• Wastewater treatment is designed to remove solids, decrease organic matter, and disinfect. The process does not deal with inorganic salt levels or extraction of nutrients or heavy metals. The fertility program must be adjusted accordingly.
  • Total salinity of municipal wastewater can increase threefold from the potable initial source to the final effluent discharge. The SAR may increase 5 – 10X.
  • Savings from reclaimed water use may be offset by increases in soil amendments, water treatment, cultivation events, and retrofitting of irrigation equipment.
  • Negotiations on the price for effluent water should be tied to the quality of that water and its future impact on soil type, plant species, irrigation system efficiency, and climate.
  • Seasonal water quality fluctuations are possible. The salinity effect is site specific.
  • Avoid salt – based amendments in salinity – affected sites.
  • Good surface/subsurface drainage is essential.
  • Monitor Ca, Mg, Mn, P, and K soil and water concentrations regularly, since these nutrients may be leached out before the turf roots can absorb them.
  • Irrigation rates might vary from 0.5 – 1.0 inch daily (very poor quality, high total salts/bicarbonates) to 1 inch weekly (good quality water).

Irrigation During Establishment

  • Keep sprigs/sod moist for 2-3 weeks after establishment.
  • Apply irrigation water each time fertilizer treatments are made.
  • Gradually transition the irrigation schedule from short duration, frequent events to longer intervals between applications
    and a longer duration during each application in order to force the roots deeper into the soil profile.

General Irrigation Maintenance

  • Rates can vary from 1 inch weekly to 1 inch biweekly, depending on soil conditions and climate.
  • Scale back an irrigation frequency during the fall months to force roots (rhizomes) deeper and to improve winterhardiness.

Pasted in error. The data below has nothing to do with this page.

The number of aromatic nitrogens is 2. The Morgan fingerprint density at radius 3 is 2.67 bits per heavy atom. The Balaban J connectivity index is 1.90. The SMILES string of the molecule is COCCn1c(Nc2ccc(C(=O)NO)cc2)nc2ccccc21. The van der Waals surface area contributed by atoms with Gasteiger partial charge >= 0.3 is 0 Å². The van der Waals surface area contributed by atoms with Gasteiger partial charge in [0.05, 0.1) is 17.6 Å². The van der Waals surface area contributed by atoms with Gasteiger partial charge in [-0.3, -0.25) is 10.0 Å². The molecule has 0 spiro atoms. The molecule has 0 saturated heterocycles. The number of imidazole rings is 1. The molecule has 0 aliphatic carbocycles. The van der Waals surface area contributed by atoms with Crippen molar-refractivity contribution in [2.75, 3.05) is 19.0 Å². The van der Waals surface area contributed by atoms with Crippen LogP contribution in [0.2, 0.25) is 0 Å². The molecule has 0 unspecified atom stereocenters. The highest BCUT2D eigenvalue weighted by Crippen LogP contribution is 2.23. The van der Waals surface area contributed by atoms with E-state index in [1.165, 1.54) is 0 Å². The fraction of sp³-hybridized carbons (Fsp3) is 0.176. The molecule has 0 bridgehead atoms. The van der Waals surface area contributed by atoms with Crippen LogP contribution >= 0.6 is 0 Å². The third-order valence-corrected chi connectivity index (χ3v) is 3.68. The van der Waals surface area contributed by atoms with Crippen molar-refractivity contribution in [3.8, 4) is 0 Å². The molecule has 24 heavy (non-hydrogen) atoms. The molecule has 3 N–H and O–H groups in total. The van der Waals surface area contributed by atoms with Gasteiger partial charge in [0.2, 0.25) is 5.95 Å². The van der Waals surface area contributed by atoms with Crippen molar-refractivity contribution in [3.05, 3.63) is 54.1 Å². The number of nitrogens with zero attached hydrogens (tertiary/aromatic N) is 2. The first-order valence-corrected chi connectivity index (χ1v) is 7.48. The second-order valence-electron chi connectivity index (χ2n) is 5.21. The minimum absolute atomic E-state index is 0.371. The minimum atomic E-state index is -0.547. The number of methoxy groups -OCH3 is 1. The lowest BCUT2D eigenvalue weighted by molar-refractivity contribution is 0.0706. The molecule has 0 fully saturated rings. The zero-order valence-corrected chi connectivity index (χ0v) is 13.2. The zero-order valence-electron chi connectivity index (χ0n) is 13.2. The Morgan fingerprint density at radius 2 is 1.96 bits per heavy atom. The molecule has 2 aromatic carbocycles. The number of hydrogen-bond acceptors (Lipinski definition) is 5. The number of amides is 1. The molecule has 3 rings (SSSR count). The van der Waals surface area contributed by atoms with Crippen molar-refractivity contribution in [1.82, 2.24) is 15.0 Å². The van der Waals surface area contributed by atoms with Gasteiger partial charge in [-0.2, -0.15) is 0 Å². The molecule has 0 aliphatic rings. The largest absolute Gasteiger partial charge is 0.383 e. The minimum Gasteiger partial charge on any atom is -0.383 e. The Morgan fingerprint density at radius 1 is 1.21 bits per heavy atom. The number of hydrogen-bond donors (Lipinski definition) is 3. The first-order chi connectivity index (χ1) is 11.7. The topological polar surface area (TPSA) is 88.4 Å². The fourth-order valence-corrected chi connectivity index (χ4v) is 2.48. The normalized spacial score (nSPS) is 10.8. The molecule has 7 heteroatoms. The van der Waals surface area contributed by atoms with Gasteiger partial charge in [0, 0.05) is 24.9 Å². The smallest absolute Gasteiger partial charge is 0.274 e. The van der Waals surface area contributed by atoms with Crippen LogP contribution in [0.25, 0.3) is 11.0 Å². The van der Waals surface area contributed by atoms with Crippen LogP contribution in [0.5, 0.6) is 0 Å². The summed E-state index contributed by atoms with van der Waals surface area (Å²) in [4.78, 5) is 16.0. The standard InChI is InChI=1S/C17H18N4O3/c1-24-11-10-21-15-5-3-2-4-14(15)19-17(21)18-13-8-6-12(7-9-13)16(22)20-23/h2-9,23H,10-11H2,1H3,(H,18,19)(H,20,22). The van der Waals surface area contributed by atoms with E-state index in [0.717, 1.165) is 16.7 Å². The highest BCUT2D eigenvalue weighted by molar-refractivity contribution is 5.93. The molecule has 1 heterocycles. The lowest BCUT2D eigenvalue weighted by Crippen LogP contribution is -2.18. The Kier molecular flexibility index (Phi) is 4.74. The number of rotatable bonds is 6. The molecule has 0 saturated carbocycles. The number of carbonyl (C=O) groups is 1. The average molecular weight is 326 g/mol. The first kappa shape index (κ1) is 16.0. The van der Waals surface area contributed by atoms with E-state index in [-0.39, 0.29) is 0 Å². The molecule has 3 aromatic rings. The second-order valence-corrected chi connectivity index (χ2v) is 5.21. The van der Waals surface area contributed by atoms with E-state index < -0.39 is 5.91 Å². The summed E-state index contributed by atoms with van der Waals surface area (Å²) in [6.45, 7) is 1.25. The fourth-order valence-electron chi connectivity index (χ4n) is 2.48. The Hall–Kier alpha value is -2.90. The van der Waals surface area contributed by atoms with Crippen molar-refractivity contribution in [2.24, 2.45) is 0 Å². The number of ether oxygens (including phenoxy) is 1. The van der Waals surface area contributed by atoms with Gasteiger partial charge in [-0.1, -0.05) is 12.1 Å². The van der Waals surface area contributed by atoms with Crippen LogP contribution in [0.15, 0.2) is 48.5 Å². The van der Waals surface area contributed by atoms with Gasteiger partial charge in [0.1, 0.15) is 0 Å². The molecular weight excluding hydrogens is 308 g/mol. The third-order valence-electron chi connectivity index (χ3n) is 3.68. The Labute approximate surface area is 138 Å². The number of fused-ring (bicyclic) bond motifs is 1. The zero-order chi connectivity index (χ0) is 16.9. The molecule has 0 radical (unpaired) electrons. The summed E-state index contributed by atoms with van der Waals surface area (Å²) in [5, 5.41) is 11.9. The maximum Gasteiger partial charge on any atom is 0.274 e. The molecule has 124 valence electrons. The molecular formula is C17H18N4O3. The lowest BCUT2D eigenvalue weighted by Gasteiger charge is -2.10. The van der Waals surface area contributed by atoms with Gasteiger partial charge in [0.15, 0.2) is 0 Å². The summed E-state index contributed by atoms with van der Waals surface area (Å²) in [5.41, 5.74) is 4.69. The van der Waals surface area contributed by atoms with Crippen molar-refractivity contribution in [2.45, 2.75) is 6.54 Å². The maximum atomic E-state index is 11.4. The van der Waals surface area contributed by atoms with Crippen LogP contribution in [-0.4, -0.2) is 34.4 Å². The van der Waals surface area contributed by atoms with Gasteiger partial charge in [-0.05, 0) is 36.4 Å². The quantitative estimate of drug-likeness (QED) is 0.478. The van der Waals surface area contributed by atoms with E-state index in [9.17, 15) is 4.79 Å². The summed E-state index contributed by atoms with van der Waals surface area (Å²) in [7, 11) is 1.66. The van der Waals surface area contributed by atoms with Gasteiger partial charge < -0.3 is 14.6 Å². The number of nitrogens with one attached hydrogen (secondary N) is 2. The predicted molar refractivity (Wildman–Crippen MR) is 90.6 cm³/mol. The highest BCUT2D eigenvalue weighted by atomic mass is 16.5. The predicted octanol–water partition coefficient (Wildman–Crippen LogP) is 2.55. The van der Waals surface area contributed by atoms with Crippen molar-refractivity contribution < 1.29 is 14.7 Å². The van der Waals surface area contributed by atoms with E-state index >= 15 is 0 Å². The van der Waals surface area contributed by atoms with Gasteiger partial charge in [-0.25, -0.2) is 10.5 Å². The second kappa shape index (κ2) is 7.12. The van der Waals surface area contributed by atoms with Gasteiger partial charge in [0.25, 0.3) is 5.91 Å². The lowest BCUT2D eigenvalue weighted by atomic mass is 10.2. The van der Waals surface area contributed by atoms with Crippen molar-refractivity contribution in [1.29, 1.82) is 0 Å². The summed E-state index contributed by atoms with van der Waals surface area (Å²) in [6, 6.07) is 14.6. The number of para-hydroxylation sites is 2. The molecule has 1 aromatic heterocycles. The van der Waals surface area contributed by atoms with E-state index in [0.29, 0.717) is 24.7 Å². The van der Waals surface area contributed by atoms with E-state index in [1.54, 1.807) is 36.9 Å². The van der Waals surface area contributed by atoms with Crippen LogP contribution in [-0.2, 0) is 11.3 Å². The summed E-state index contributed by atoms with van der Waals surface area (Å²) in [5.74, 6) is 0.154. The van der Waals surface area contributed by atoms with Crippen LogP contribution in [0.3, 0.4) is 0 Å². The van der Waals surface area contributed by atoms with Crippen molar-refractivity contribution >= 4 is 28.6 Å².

• In arid regions, maintain field capacity (-3 bars) during the winter months to minimize cold temperature injury.
Seashore Paspalum Mowing Recommendations

For Golf Courses
Maintain mowing heights for Sea Isle 2000 in the 3 – 5 mm range (0.12 – 0.20 inches). Precision reel mowers with sharpened blades will be needed for uniform cuts. Stimps of 9 – 12 feet can be achieved 365 days a year with proper management (regular light verticutting, light topdressing, periodic rolling). Paspalum properly mowed at this height normally does not develop a “grain”.

For Golf Tees
Optimum mowing heights should range from 13 – 20 mm (0.50 – 0.75 inch).

Thatch Management & Verticutting
  • Excess water combined with N rates >5 lbs./1000 sq. ft./year can cause puffiness, thatch buildup, and increased potential for scalping. Heavily trafficked greens or high use sports fields may require verticutting once per month during peak use times. Less-trafficked greens may require verticutting two to four times per year. Landing zones in fairways may need 2 – 4 verticutting events annually to escalate recovery.
  • Tees could require weekly verticuts after line markers are moved to enhance recovery. Verticutting stimulates each node to root and initiate new stolons and rhizomes. Verticutting or slicing depths can range from 13 – 25 mm deep (0.5 – 1.0). Single cuts should be sufficient for grow-in enhancement and for damage repair. Direction of verticut should be altered with each application.
  • In heavily thatched areas and during Spring greenup, a double verticut could prove beneficial in tightening up (increasing the density) of the canopy. Light frequent topdressing applications will promote a firm, uniform surface and minimize thatch accumulation with proper fertilization and irrigation scheduling.